“There is going to be a mix of people who will fall though the cracks. And that’s why we need a safety net that survives, and thrives,” Wright said.

The state will take the fiscal and administrative lead in implementing health reform coverage expansion, unlike the Bridge program, which is run by the counties.

“The state cannot afford to both assume the costs of coverage, and continue its level of funding for county health care programs,” concluded Brown in his budget summary.

But other experts, including state-contracted evaluators of the health-reform transition, said there are significant bumps in the road.

First among those is the large segment of California’s population that will not qualify for health reform benefits: undocumented immigrants.

Unless they have insurance through an employer, these 2.5 million unauthorized residents will have no choice but to remain indigent care patients.

Even if President Obama’s immigration reform proposal becomes law, they would not qualify for health reform benefits for at least eight years.

“What happens to a county like L.A. County, where you have [hundreds of thousands of] undocumented immigrants who will still come to the county for care?” asked Dylan Roby, one of several experts at the UCLA Center for Health Policy Research undertaking an evaluation of health reform for the state.

It also remains to be seen how Bridge patients will be administratively transferred into health reform, Roby said. Proof of income and legal residency for the program’s half a million enrollees must be transferred from county enrollment systems to a state-supervised system beholden to a slew of new federal rules around reform.

Data “could be somewhat outdated,” Roby said. “There’s lots of movement on income.”

In addition to the qualifying standards, the realities of low-income life get in the way of enrollment.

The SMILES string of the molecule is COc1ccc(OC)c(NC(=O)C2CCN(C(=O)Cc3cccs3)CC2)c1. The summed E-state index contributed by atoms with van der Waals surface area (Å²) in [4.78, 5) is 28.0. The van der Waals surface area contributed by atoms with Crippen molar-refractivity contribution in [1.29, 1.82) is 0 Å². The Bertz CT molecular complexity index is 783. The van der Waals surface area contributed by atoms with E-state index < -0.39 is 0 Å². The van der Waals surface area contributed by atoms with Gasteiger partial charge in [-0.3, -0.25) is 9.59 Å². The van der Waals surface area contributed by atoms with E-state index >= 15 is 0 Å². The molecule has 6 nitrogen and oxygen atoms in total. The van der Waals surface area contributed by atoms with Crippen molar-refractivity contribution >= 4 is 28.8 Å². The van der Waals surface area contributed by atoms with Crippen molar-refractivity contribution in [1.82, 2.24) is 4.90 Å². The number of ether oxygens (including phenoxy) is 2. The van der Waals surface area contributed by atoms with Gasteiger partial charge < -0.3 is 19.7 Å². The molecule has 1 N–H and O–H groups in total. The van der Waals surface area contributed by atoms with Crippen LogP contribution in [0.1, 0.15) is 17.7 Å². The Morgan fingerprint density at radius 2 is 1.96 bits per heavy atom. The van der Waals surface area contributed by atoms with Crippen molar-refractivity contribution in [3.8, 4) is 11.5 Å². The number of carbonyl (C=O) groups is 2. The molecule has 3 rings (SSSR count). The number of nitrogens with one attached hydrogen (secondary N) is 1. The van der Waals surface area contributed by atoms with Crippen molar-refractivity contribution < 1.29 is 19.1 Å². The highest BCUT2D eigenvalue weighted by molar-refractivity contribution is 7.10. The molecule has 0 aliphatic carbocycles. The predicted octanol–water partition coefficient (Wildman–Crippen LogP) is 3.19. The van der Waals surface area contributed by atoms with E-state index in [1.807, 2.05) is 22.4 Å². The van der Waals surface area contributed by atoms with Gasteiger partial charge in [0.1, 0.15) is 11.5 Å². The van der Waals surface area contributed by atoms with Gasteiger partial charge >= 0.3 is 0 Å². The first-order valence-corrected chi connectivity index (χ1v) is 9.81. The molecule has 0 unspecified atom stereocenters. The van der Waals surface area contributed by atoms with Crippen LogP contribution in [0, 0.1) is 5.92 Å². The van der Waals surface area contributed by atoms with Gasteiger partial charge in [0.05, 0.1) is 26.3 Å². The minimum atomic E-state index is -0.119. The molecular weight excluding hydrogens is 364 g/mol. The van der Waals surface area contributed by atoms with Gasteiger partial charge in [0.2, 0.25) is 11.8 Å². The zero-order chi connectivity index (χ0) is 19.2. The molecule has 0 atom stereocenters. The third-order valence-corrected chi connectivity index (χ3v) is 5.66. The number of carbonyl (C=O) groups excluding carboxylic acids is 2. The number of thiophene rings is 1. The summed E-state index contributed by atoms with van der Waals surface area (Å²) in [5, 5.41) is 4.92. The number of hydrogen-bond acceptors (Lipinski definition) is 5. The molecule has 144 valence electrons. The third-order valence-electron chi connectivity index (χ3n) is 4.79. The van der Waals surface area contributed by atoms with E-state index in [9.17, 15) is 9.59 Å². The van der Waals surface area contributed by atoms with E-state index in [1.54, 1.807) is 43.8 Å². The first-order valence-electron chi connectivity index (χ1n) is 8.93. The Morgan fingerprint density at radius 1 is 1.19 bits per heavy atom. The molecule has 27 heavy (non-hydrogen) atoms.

Huboi, who suffers from the nerve disease neuropathy and also receives mental heath services with her Bridge plan, said jumping through administrative hoops makes staying eligible for the plan a “crapshoot.”

She is running thin on the patience needed to sit in waiting rooms with her documents, only to be told no one is available to meet her and she must come back another day.

An artist by trade, Huboi said enough patients are already enrolled in the program – so many that waits to see a physician can go on for weeks.

“I’ve gone to the ER before, rather than wait to be seen here,” she said.

Barrett said she was told after recent county-paid surgery on her back that the Bridge program was still open and she would qualify.

But she lost various odd jobs, then ended up in a homeless shelter where she has been unable to focus on anything but hasty trips to the clinic when her sciatica flares up.

She remains un-enrolled.

“I heard it was part of health reform,” she said. “There’s a lot it will pay for . . . Who do I see to try to get in?”

The CHCF Center for Health Reporting ( partners with news organizations to cover California health policy. Located at the University of Southern California’s Annenberg School for Communication and Journalism, it is funded by the non-profit California HealthCare Foundation.